Catherine Lynn Steele was born in Beaumont, Texas on May 27, 1951. Her family moved to Massachusetts while she was still young, and she lived along the eastern seaboard for most of her life. At around the age of 9, she began composing, finding it, as she once said "more fun than practicing the piano". Her first work to be performed was Conglomera, premiered by her Junior High School Orchestra in Hingham, MA in 1964. Her juvenilia from around this time includes numerous songs from ambitious and elaborately planned musical theatre projects some of which even include maps and drawings of the sets required.
She attended Smith College from 1969 to 1973 and majored in Spanish, but continued to pursue music, taking composition lessons from Alvin Etler, as well as voice lessons. After graduating she spent a year teaching elementary school music in Ipswich, Massachusetts and another abroad at the Monterey Institute, studying to be a translator - a skill which she applied to song texts as well as other works in German, Swedish, Spanish, Portuguese, and other languages. In 1977 she began working at the American University in Washington, DC, and taking classes, part time as a composition major, studying with Jerzy Sapiyevski. She received her masters degree in 1982, having completed a full length opera, Dominique, which was performed on April 23. She remained in Washington promoting her music and singing in concerts while making a living at various secretarial jobs. It was during this time in 1983 that she published her first piece Carrillon de Nuit, which was performed by the Memorial Ringers of which she was also a member.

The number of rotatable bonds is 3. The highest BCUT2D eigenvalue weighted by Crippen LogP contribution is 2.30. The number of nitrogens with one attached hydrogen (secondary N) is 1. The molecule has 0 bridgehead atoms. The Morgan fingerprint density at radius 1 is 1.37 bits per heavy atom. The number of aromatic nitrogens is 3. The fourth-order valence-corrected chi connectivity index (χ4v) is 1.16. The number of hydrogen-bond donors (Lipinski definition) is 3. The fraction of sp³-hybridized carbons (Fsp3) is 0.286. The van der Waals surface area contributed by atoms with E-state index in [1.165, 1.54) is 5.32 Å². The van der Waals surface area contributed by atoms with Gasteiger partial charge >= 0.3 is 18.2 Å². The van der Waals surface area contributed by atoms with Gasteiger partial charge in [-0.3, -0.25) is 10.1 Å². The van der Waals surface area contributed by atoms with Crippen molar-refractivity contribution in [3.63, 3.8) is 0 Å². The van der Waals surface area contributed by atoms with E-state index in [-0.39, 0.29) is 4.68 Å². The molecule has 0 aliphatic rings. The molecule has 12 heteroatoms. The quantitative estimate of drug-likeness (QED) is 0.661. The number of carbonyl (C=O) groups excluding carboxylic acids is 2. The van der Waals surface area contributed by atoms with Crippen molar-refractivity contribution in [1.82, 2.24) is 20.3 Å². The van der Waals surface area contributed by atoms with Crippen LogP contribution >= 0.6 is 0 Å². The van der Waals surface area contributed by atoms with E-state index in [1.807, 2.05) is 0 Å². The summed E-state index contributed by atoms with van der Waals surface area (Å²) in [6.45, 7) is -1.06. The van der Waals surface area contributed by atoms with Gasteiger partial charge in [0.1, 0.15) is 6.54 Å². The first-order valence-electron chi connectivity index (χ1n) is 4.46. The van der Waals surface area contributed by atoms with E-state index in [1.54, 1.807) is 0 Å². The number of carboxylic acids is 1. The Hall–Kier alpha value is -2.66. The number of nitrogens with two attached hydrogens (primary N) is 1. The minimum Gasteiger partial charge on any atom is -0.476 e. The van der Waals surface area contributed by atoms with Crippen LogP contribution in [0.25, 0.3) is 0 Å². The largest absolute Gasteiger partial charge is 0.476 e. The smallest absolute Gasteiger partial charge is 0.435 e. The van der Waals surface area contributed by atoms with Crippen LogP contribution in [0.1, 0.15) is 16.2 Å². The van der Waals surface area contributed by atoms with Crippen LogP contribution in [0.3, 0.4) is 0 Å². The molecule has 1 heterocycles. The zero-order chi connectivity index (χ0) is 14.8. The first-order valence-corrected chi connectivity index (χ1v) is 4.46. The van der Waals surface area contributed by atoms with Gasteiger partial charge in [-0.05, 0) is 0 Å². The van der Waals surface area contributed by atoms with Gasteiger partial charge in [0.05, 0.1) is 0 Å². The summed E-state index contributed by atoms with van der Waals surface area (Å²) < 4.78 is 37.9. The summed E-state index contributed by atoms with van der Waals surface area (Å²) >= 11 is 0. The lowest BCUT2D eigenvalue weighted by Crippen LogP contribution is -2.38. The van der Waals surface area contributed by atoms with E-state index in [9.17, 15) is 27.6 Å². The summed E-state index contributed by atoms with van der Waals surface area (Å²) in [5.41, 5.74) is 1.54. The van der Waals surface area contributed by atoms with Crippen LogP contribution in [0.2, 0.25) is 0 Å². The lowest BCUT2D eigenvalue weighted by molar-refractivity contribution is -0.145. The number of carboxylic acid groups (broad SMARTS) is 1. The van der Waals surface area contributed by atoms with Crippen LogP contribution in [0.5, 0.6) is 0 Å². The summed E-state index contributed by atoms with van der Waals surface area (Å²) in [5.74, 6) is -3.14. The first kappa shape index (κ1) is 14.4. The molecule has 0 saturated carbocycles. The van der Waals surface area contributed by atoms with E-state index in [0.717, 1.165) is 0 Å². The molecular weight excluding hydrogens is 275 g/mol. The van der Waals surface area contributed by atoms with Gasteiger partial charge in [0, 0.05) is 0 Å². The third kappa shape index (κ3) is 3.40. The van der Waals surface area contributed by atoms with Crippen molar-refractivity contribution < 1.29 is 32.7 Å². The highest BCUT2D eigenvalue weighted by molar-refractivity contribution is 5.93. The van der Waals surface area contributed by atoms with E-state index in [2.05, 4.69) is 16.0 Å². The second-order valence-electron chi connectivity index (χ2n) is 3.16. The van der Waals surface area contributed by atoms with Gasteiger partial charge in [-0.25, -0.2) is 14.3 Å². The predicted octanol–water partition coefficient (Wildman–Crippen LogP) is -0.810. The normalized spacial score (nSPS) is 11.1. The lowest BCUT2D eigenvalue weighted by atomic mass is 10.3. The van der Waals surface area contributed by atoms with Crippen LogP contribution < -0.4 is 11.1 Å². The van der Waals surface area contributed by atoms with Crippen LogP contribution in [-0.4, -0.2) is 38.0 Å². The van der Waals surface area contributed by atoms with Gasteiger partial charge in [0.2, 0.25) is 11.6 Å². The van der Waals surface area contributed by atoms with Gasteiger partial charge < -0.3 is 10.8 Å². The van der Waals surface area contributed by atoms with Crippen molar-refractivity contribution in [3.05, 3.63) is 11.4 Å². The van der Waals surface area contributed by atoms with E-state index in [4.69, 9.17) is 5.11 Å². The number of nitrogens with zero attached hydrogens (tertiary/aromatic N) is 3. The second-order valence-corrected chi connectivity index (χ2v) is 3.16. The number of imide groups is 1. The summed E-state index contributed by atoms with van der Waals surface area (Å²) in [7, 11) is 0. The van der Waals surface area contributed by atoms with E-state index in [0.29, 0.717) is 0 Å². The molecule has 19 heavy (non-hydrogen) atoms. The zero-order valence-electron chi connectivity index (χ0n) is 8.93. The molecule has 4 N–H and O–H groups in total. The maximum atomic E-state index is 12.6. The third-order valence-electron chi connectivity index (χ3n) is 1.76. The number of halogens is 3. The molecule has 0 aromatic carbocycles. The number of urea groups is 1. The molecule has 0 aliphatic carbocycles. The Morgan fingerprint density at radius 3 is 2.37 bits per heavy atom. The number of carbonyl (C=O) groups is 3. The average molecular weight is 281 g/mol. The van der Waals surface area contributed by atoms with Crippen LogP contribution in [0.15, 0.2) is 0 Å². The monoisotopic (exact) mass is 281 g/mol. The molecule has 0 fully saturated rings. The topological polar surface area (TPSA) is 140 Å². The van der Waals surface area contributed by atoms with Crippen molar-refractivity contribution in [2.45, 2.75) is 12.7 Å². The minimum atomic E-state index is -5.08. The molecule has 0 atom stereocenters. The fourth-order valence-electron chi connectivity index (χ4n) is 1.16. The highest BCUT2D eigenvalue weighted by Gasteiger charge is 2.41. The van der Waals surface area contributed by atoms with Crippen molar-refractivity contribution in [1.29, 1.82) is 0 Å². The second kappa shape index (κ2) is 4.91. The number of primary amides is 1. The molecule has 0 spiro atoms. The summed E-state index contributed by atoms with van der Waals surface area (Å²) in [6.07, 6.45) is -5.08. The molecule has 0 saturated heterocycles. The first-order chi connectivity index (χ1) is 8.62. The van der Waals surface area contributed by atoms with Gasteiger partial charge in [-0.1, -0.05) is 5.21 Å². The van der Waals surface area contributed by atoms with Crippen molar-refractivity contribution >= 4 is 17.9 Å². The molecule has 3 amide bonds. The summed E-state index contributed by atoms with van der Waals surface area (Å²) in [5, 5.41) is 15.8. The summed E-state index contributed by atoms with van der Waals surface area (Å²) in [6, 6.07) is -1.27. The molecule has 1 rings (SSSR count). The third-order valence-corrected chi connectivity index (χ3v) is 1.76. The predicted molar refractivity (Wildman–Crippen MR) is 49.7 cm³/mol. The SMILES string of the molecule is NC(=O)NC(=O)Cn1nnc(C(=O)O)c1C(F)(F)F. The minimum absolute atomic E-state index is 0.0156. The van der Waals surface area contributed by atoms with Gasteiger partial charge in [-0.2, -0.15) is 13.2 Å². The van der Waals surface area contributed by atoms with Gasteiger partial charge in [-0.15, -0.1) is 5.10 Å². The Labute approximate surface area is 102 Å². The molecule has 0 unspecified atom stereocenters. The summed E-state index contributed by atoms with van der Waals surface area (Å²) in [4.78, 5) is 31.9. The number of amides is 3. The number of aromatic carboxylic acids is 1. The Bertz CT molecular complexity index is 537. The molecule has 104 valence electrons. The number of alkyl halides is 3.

Steele played a number of instruments, and was active in the early music ensembles at the University of Cincinnati College-Conservatory of Music, where she began her doctoral work in 1986. She worked a number of years as a teaching assistant there while studying with Jonathan Kramer and Allan Sapp. In 1989 she moved to the Boston area and returned to office work, this time at the Sloan School of Management at MIT; she continued her interest in early music at the Longy School of Music. She was active in the American Women Composers of Massachusetts, even serving as that organization's vice-president in 1993 and then as president in from 1993 to 1996. After receiving her doctoral degree, in 1993, however, her interests slowly turned more towards singing than composing although her works were still performed - both by herself and by others. One of her main interests was in Scandinavian composers and art song, which she traveled to Sweden to study in the summer of 1999. She had been diagnosed with cancer, yet remained a vibrant and active personality, giving concerts and remaining active as a musician until her death on December 10, 2002.